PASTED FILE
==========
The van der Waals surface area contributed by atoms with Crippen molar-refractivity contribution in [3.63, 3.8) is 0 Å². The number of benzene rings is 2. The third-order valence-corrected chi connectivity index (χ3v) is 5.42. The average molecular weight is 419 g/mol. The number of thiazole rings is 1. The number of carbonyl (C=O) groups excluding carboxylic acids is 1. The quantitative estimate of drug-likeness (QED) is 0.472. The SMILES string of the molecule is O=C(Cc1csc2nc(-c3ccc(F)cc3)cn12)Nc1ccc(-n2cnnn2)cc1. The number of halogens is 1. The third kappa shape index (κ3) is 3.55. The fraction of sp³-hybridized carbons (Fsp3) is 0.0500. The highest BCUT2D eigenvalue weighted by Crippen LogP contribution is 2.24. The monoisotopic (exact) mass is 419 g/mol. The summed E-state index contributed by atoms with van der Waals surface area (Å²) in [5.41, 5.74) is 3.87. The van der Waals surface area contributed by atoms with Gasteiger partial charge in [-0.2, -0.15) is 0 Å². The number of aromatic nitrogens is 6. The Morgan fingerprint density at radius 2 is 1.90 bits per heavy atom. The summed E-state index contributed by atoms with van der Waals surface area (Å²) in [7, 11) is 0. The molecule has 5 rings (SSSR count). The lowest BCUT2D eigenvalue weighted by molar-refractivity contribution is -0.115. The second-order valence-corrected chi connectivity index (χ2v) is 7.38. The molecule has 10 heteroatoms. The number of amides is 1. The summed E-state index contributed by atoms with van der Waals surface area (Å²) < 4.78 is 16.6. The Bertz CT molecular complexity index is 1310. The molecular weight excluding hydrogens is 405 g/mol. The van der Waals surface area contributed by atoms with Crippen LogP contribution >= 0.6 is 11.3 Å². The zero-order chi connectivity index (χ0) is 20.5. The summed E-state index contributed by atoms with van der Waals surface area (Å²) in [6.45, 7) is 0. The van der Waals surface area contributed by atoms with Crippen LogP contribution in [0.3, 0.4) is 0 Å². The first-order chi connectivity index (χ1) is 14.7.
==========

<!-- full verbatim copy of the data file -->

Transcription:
The van der Waals surface area contributed by atoms with Crippen molar-refractivity contribution in [3.63, 3.8) is 0 Å². The number of benzene rings is 2. The third-order valence-corrected chi connectivity index (χ3v) is 5.42. The average molecular weight is 419 g/mol. The number of thiazole rings is 1. The number of carbonyl (C=O) groups excluding carboxylic acids is 1. The quantitative estimate of drug-likeness (QED) is 0.472. The SMILES string of the molecule is O=C(Cc1csc2nc(-c3ccc(F)cc3)cn12)Nc1ccc(-n2cnnn2)cc1. The number of halogens is 1. The third kappa shape index (κ3) is 3.55. The fraction of sp³-hybridized carbons (Fsp3) is 0.0500. The highest BCUT2D eigenvalue weighted by Crippen LogP contribution is 2.24. The monoisotopic (exact) mass is 419 g/mol. The summed E-state index contributed by atoms with van der Waals surface area (Å²) in [5.41, 5.74) is 3.87. The van der Waals surface area contributed by atoms with Gasteiger partial charge in [-0.2, -0.15) is 0 Å². The number of aromatic nitrogens is 6. The Morgan fingerprint density at radius 2 is 1.90 bits per heavy atom. The summed E-state index contributed by atoms with van der Waals surface area (Å²) in [7, 11) is 0. The molecule has 5 rings (SSSR count). The lowest BCUT2D eigenvalue weighted by molar-refractivity contribution is -0.115. The second-order valence-corrected chi connectivity index (χ2v) is 7.38. The molecule has 10 heteroatoms. The number of amides is 1. The summed E-state index contributed by atoms with van der Waals surface area (Å²) < 4.78 is 16.6. The Bertz CT molecular complexity index is 1310. The molecular weight excluding hydrogens is 405 g/mol. The van der Waals surface area contributed by atoms with Crippen LogP contribution >= 0.6 is 11.3 Å². The zero-order chi connectivity index (χ0) is 20.5. The summed E-state index contributed by atoms with van der Waals surface area (Å²) in [6.45, 7) is 0. The van der Waals surface area contributed by atoms with Crippen LogP contribution in [0.3, 0.4) is 0 Å². The first-order chi connectivity index (χ1) is 14.7.